for people ages 18 years and up (full criteria)
study started
completion around



The purpose of this study is to develop and then test an enhanced version of the parent study's collaborative care intervention for co-occurring disorders (CC-COD) to reduce the risk of suicide and overdose among individuals with opioid use disorder (OUD) in combination with PTSD/depression. The parent study is CLARO, Collaboration Leading to Addiction Treatment and Recovery from Other Stresses (NCT04559893).

Official Title

Competitive Revision for Improving Access and Treatment for Co-occurring Opioid Use Disorders and Mental Illness


People with OUD co-occurring with depression or PTSD (COD) may not seek out treatment for their substance use or mental health issues, but they do visit their primary care provider. However, because providers generally lack specialized training in substance use and mental illness and are focused on the immediate reason for the visit, patients' substance use and mental disorders often go unrecognized and untreated. This missed opportunity can have lethal consequences. Individuals with COD are at higher risk of dying from suicide or overdose than individuals with mental illness or OUD alone. The parent study (NCT04559893) will provide a definitive answer as to whether collaborative care (CC) improves access, quality, and outcomes of care for individuals with COD. While a primary goal is to improve access to and retention in medication treatment for OUD (MOUD) (which is linked to decreased mortality and overdose risk), the interventions CC-COD supports do not proactively address suicide or overdose risk, an important limitation. In addition, CC-COD does not include families in the patient's care. The investigators address these limitations and tackle the public health crisis of increasing deaths from suicide and overdose with this study. Because family members can play an important role in a patient's decision to engage with treatment and in overdose and suicide prevention, the study team investigates family members' views and use this information to strengthen CC-COD. This revision will develop and then test the incremental effectiveness of three additional CC-COD components. Care coordinators will (1) educate family members about MOUD with the goal of increasing patient retention in treatment; (2) train family members and the patient to administer naloxone and on how to reduce overdose risk behaviors; and (3) implement Caring Contacts, a suicide prevention intervention that sends compassionate mailed or text messages to individuals to decrease social isolation and reduce suicide risk.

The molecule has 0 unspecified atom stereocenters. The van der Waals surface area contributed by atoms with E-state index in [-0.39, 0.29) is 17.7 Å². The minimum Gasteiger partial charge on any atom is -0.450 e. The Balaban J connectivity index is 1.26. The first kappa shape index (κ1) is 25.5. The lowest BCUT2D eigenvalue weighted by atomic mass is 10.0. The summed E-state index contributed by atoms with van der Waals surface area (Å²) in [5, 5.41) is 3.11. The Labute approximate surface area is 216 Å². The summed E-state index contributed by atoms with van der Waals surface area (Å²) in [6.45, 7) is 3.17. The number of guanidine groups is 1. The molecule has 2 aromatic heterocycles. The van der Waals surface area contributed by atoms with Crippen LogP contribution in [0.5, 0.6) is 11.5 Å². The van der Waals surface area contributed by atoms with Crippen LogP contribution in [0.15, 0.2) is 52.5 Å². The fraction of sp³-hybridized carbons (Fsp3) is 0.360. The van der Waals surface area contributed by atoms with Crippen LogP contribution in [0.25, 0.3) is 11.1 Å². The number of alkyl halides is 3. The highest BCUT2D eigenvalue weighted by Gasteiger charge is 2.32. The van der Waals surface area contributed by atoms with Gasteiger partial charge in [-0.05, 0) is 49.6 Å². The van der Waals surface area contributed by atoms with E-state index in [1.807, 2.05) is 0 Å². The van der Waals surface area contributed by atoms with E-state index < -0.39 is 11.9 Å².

Opioid-use Disorder, Addiction, Depression, Post Traumatic Stress Disorder, Suicidal Ideation, Collaborative care, Problem Solving Therapy, Written Exposure Therapy, Medication for addiction treatment, Opioid use disorder, Suicide prevention, Overdose prevention, Opioid-Related Disorders, Substance-Related Disorders, Traumatic Stress Disorders, Addictive Behavior, Post-Traumatic Stress Disorders, Collaborative care Plus


You can join if…

Open to people ages 18 years and up

  • 18 and older
  • Receiving primary care at one of the participating clinical sites
  • Has OUD and one or more specific co-occurring behavioral health disorders (depression and PTSD)

You CAN'T join if...

  • Under 18
  • Does not speak English or Spanish
  • Unable to consent
  • Receiving both MOUD and psychotropic medication from a provider outside of the primary care health system at which the patient is enrolled.
  • Not receiving primary care at one of the participating clinical sites


  • Providence Saint John's Health Center
    Santa Monica California 90404 United States
  • Hubert Humphrey Comprehensive Health Center
    Los Angeles California 90003 United States


in progress, not accepting new patients
Start Date
Completion Date
Study Type
Expecting 300 study participants
Last Updated